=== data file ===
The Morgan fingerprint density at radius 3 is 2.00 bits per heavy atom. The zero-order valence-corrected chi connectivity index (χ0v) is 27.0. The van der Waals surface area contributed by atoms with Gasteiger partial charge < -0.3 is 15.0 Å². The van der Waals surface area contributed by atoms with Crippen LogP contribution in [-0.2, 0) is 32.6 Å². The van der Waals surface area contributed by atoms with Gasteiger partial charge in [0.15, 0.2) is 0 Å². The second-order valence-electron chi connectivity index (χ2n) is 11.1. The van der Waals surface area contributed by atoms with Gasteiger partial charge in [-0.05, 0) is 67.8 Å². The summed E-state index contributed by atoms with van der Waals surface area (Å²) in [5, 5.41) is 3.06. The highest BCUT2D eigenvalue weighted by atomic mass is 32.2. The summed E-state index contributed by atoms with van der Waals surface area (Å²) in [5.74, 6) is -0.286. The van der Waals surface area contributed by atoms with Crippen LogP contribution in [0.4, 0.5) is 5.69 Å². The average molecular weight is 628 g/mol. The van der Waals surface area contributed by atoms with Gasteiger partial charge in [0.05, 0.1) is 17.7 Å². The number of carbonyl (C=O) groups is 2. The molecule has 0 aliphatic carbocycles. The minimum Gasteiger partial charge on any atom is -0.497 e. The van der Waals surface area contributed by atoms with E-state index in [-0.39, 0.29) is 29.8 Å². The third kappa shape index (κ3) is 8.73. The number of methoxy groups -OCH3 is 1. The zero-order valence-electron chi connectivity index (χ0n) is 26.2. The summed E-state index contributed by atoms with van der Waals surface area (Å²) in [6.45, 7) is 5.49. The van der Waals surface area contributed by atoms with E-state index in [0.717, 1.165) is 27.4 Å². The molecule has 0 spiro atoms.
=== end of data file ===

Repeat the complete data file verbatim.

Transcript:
The Morgan fingerprint density at radius 3 is 2.00 bits per heavy atom. The zero-order valence-corrected chi connectivity index (χ0v) is 27.0. The van der Waals surface area contributed by atoms with Gasteiger partial charge < -0.3 is 15.0 Å². The van der Waals surface area contributed by atoms with Crippen LogP contribution in [-0.2, 0) is 32.6 Å². The van der Waals surface area contributed by atoms with Gasteiger partial charge in [0.15, 0.2) is 0 Å². The second-order valence-electron chi connectivity index (χ2n) is 11.1. The van der Waals surface area contributed by atoms with Gasteiger partial charge in [-0.05, 0) is 67.8 Å². The summed E-state index contributed by atoms with van der Waals surface area (Å²) in [5, 5.41) is 3.06. The highest BCUT2D eigenvalue weighted by atomic mass is 32.2. The summed E-state index contributed by atoms with van der Waals surface area (Å²) in [5.74, 6) is -0.286. The van der Waals surface area contributed by atoms with Crippen LogP contribution in [0.4, 0.5) is 5.69 Å². The average molecular weight is 628 g/mol. The van der Waals surface area contributed by atoms with Gasteiger partial charge in [0.05, 0.1) is 17.7 Å². The number of carbonyl (C=O) groups is 2. The molecule has 0 aliphatic carbocycles. The minimum Gasteiger partial charge on any atom is -0.497 e. The van der Waals surface area contributed by atoms with E-state index in [-0.39, 0.29) is 29.8 Å². The third kappa shape index (κ3) is 8.73. The number of methoxy groups -OCH3 is 1. The zero-order valence-electron chi connectivity index (χ0n) is 26.2. The summed E-state index contributed by atoms with van der Waals surface area (Å²) in [6.45, 7) is 5.49. The van der Waals surface area contributed by atoms with E-state index in [0.717, 1.165) is 27.4 Å². The molecule has 0 spiro atoms.